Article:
Does your business have a buy-sell agreement? Should it? The answer is yes, absolutely. It is prudent for all businesses, regardless of size or structure, to have a buy-sell agreement in place. The cost and effort to establish far outweigh the problems and headache that are likely to occur if there is no buy-sell agreement in place.
For example, let’s say you and your college friend start a side business with a hand shake deal to split profits 50/50. You jump through the hoops to get the business set up, such as creating a separate bank account and setting up the business entity type. However, you do not establish an understanding of what happens when either of you exit the business. Ten years later, the business is well established and you are receiving substantial income from the 50/50 split of profits. What happens if your partner tragically passes away? Do you automatically assume his half of the profits? Does his family? What happens if your biggest competitor approaches your partner and offers to buy his share? What if your partner decides he wants to retire and asks if you will buy him out? Who decides price? When and how is it determined? What if your partner wants to gift his share to their children who have no experience in the business? As you can see, even in the simplest example, there can be huge headaches that a buy-sell agreement can avoid.
The following is a list of fairly common circumstances where a buy-sell agreement would be extremely helpful and some considerations that should be included in the agreement in order to reduce conflict or disagreement.
Death or disability – This should be covered in all buy-sell agreements. Terms of this buyout should include determination of disability, time for payment to the owner or owner’s estate, who has the option or obligation to purchase the deceased owner’s interest and in what order, and are funding mechanisms such as life and/or disability insurance are required to be carried on shareholders and by whom.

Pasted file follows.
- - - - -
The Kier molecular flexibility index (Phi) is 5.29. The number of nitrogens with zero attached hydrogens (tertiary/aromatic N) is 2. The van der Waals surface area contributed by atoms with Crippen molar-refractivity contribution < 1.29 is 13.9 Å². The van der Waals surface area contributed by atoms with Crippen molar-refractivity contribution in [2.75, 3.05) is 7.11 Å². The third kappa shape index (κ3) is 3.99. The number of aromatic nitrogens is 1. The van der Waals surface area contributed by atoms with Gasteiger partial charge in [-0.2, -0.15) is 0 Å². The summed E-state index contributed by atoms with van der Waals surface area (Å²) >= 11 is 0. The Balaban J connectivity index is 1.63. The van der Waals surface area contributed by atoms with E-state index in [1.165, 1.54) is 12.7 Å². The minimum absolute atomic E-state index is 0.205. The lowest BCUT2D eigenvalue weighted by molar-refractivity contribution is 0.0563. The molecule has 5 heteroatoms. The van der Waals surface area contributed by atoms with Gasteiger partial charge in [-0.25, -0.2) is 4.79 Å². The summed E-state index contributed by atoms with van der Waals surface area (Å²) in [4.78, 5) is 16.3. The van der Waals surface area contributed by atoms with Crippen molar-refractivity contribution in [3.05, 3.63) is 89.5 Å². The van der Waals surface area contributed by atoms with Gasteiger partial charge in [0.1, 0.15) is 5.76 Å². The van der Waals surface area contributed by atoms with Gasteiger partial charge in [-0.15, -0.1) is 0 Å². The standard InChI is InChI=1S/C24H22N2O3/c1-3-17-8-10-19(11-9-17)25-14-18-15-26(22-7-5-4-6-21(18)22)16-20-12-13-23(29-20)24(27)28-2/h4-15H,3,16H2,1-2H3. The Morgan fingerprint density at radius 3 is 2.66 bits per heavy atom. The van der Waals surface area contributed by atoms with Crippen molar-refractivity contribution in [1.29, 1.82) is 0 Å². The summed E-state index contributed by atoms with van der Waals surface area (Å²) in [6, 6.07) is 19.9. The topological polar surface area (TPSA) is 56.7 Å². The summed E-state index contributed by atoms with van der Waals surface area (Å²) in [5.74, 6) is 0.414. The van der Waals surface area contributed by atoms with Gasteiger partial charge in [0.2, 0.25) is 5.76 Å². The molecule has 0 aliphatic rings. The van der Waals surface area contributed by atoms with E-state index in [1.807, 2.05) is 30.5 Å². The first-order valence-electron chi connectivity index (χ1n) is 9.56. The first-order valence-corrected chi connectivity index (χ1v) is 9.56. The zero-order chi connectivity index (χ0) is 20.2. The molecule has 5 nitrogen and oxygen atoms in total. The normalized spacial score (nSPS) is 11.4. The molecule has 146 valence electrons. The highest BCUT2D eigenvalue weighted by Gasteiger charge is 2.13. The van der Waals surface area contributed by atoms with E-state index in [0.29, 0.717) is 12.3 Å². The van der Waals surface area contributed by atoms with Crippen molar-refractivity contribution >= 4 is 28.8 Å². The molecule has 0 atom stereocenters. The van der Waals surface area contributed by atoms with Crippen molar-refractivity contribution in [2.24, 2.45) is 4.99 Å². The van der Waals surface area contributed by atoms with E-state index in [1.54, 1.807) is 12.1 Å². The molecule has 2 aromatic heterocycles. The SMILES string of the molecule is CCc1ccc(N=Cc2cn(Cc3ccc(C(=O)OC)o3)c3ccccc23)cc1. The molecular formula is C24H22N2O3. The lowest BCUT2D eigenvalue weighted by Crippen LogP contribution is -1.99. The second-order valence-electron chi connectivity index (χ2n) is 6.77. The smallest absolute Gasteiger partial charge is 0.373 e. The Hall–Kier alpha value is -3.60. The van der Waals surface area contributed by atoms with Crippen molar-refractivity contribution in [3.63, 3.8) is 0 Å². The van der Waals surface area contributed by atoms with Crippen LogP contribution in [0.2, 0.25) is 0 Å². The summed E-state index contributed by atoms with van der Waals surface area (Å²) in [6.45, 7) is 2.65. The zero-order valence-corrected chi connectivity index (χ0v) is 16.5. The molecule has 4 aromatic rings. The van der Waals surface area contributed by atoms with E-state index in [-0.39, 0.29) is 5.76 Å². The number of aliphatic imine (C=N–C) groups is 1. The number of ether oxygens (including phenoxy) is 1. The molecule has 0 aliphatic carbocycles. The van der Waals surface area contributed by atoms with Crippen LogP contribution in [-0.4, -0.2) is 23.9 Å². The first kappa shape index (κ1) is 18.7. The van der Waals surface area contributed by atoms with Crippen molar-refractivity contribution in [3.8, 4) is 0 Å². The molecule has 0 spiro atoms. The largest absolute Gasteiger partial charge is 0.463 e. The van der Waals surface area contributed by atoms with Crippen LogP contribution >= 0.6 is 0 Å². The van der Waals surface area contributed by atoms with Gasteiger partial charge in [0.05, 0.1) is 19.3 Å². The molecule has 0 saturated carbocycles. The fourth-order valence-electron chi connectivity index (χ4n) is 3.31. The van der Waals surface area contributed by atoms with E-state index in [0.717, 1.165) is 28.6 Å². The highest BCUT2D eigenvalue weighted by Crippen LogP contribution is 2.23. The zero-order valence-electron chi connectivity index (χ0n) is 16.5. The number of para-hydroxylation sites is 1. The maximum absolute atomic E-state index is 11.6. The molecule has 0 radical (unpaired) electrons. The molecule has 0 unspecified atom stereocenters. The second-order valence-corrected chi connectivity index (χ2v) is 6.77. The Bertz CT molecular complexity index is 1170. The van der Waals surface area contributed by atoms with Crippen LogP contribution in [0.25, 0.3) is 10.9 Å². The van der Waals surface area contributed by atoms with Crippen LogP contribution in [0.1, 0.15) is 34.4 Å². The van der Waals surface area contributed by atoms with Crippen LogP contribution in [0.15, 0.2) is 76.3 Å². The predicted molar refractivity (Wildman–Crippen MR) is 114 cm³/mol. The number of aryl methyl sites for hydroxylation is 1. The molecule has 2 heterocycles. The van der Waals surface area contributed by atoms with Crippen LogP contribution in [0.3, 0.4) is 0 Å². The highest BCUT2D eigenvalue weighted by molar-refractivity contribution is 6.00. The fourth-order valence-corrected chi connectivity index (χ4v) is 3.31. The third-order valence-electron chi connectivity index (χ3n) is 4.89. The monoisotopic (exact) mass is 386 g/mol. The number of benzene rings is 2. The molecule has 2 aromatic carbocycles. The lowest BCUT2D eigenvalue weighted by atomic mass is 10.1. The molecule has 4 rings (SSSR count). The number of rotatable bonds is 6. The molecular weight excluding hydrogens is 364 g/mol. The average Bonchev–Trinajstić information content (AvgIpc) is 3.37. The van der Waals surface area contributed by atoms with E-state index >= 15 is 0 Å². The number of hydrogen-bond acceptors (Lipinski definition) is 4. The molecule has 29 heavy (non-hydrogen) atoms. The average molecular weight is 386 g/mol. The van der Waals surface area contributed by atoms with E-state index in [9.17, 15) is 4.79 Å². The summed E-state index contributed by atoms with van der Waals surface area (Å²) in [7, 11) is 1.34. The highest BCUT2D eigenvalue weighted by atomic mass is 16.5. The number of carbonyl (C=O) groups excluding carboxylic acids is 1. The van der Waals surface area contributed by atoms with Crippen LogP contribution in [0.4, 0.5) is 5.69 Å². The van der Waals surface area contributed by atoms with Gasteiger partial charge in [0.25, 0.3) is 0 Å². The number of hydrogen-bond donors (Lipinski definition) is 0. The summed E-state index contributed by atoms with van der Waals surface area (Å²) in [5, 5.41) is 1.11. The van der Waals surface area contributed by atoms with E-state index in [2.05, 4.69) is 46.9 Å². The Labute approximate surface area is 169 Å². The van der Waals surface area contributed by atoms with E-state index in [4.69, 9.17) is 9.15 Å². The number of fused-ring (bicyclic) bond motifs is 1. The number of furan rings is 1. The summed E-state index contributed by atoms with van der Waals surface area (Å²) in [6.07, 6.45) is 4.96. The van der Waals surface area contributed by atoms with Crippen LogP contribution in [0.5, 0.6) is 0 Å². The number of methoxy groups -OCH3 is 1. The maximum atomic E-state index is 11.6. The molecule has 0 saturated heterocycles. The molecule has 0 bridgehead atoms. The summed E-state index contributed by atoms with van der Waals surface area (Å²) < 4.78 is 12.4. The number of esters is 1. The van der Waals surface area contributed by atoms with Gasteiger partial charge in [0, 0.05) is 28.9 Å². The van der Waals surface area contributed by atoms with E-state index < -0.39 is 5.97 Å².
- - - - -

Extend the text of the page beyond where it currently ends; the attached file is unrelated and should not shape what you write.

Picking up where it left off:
Desire to sell the interest to a third party – The agreement should contain provisions that potential sales should be brought to the remaining owners and that they are given the following options:
- Chance to match the offer made by the third party
- Purchasing the shares in accordance with the valuation method and payment terms provided for in the agreement.
- Having the entity repurchase the shares issued in accordance with the valuation method provided for within the agreement.
Retirement of an owner – Provisions should be included in the agreement that describe purchase options of remaining owners upon retirement. These provisions should include conditions under which an owner may have the right to retire, when they can or have to retire, valuation process to determine cost of buyout and payment terms. These are especially important to define since no outside funds will be introduced as would be from life insurance proceeds or third party purchase of interest.
Owner’s divorce or bankruptcy – Either of these circumstances can subject the business to unwanted interference from outsides. Buy-sell agreement should contain provisions to compel the affected owner to sell their shares to the remaining owners or the entity itself, in accordance with the payment terms and valuation method.
Buy-sell agreements do not have to be extremely complex with page after page of provision for every possible circumstance. They should be custom tailored to fit each business’s specific needs and circumstances, and any agreement is better than no agreement. If you would like to discuss setting up a buy-sell agreement for your existing business or new start-up, please do not hesitate to contact us.